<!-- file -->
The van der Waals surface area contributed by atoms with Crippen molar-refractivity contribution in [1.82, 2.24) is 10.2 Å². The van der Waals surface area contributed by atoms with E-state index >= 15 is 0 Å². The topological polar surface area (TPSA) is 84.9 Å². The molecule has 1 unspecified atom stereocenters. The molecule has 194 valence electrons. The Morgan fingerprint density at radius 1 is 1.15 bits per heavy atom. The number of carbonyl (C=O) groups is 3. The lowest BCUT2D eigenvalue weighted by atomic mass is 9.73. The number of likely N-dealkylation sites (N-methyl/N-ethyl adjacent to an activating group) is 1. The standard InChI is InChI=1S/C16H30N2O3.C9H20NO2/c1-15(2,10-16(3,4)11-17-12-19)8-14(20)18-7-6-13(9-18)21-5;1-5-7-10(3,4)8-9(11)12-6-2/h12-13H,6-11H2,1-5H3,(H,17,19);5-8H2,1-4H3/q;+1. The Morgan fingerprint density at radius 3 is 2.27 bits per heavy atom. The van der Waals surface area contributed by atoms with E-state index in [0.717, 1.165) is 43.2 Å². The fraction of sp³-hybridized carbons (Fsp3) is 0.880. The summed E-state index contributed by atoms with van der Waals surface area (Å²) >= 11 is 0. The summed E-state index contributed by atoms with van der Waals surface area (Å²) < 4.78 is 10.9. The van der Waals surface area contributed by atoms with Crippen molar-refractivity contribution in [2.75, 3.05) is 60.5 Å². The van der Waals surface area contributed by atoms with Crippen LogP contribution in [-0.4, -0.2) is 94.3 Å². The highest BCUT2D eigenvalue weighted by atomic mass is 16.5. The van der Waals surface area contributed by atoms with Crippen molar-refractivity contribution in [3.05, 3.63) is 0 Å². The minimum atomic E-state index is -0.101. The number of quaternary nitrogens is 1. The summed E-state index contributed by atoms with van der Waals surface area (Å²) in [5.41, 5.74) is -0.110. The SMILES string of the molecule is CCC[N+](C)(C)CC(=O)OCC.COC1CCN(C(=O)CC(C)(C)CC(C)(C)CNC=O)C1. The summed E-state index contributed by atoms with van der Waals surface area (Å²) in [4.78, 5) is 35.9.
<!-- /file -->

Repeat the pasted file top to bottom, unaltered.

The van der Waals surface area contributed by atoms with Crippen molar-refractivity contribution in [1.82, 2.24) is 10.2 Å². The van der Waals surface area contributed by atoms with E-state index >= 15 is 0 Å². The topological polar surface area (TPSA) is 84.9 Å². The molecule has 1 unspecified atom stereocenters. The molecule has 194 valence electrons. The Morgan fingerprint density at radius 1 is 1.15 bits per heavy atom. The number of carbonyl (C=O) groups is 3. The lowest BCUT2D eigenvalue weighted by atomic mass is 9.73. The number of likely N-dealkylation sites (N-methyl/N-ethyl adjacent to an activating group) is 1. The standard InChI is InChI=1S/C16H30N2O3.C9H20NO2/c1-15(2,10-16(3,4)11-17-12-19)8-14(20)18-7-6-13(9-18)21-5;1-5-7-10(3,4)8-9(11)12-6-2/h12-13H,6-11H2,1-5H3,(H,17,19);5-8H2,1-4H3/q;+1. The Morgan fingerprint density at radius 3 is 2.27 bits per heavy atom. The van der Waals surface area contributed by atoms with E-state index in [0.717, 1.165) is 43.2 Å². The fraction of sp³-hybridized carbons (Fsp3) is 0.880. The summed E-state index contributed by atoms with van der Waals surface area (Å²) >= 11 is 0. The summed E-state index contributed by atoms with van der Waals surface area (Å²) < 4.78 is 10.9. The van der Waals surface area contributed by atoms with Crippen molar-refractivity contribution in [2.75, 3.05) is 60.5 Å². The van der Waals surface area contributed by atoms with Crippen LogP contribution in [-0.4, -0.2) is 94.3 Å². The highest BCUT2D eigenvalue weighted by atomic mass is 16.5. The van der Waals surface area contributed by atoms with Crippen molar-refractivity contribution in [3.05, 3.63) is 0 Å². The minimum atomic E-state index is -0.101. The number of quaternary nitrogens is 1. The summed E-state index contributed by atoms with van der Waals surface area (Å²) in [5.41, 5.74) is -0.110. The SMILES string of the molecule is CCC[N+](C)(C)CC(=O)OCC.COC1CCN(C(=O)CC(C)(C)CC(C)(C)CNC=O)C1. The summed E-state index contributed by atoms with van der Waals surface area (Å²) in [4.78, 5) is 35.9.